Of course, there is no suggestion that the German, Czech, Polish or any other teams will stay away because of the brutality in Tibet. There's just too much money on the table. I'm not only talking about the corporate sponsors, the investment by NBC Sports, and the lucrative endorsement contracts coveted by "amateurs" who medal. In 1980, no one except the athletes had anything to lose by a US boycott of the Moscow games. American companies had little interest in reaching Soviet markets. But this is 2008, and no one can afford to ignore a billion potential Chinese consumers with money to spend on cars, electronics and other big-ticket items that fewer and fewer Americans can afford. The only way to reach those consumers is through their government so -- sorry, Tibet. You are in our prayers -- which is what Americans say when they witness an atrocity and don't feel like doing anything substantive about it.
Ironically, the Olympics probably do best under totalitarian regimes, which have a cold-hearted efficiency that the democracies lack. Remember the 1976 outing in Montreal? Neither the stadium nor the housing was ready on time. But the Has and Hitlers don't have to worry about labor unions, private contractors, environmental impact statements or restive citizens. If a million people happen to be living on a site the Great Helmsman has designated for a velodrome, then a million people can damn well pack up and move. Security? No problem. A hundred thousand children waving flags or banners for the opening ceremony? Grab them out of the schoolyards. The Chinese even plan to seed the clouds over Beijing a day earlier, to make sure it doesn't rain on their parade, setting a new Olympic record in the control-freakiness event.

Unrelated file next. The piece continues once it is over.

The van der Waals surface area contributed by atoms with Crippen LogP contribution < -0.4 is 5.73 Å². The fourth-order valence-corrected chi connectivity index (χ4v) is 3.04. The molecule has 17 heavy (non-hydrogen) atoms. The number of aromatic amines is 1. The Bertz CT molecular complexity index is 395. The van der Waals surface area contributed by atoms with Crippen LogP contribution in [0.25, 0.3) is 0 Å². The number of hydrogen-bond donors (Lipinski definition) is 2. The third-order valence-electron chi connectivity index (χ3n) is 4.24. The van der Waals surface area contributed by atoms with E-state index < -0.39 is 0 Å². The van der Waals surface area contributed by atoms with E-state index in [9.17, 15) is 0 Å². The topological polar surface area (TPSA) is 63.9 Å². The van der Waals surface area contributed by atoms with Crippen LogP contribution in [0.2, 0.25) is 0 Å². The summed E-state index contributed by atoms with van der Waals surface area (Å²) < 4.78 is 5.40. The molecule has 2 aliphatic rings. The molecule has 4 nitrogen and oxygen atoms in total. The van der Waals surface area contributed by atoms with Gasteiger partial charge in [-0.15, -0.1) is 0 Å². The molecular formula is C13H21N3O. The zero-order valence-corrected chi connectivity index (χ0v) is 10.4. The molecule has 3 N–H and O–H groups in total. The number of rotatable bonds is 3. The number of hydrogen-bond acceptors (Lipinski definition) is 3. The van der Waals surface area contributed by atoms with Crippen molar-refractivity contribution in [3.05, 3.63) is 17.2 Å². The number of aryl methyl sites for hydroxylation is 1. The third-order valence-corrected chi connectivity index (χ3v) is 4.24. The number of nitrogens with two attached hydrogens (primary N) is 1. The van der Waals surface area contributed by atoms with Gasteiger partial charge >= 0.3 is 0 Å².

When this floating sportsapalooza began in 1896, it was supposed to prevent war by having the privileged males of the Western nations compete on the playing field instead of the battlefield. Besides, all the significant European monarchs were blood relatives -- what could go wrong? I'm not denying the uplifting moments, like the expression on the Fuhrer's face when Jesse Owens won and won and won; or Abebe Bikila running barefoot through the streets of Rome; or Eddie the Eagle, a skier of irresistible klutziness. But the Olympics have not lived up to Baron Coubertin's dream either as a glorification of pure athletics or as a force for world peace. Too much raging nationalism, too many ugly incidents and too much commercialism have eroded the fun. Cities compete to secure this tourism bonanza by any means necessary, including bribery, with not much thought for the consequences. (Londoners who don't remember 1948 have no idea what they're in for.) In a world full of political criminals looking for a world stage, I wonder if anyone can really afford the Olympics anymore. China may be the last nation prepared to pay the price.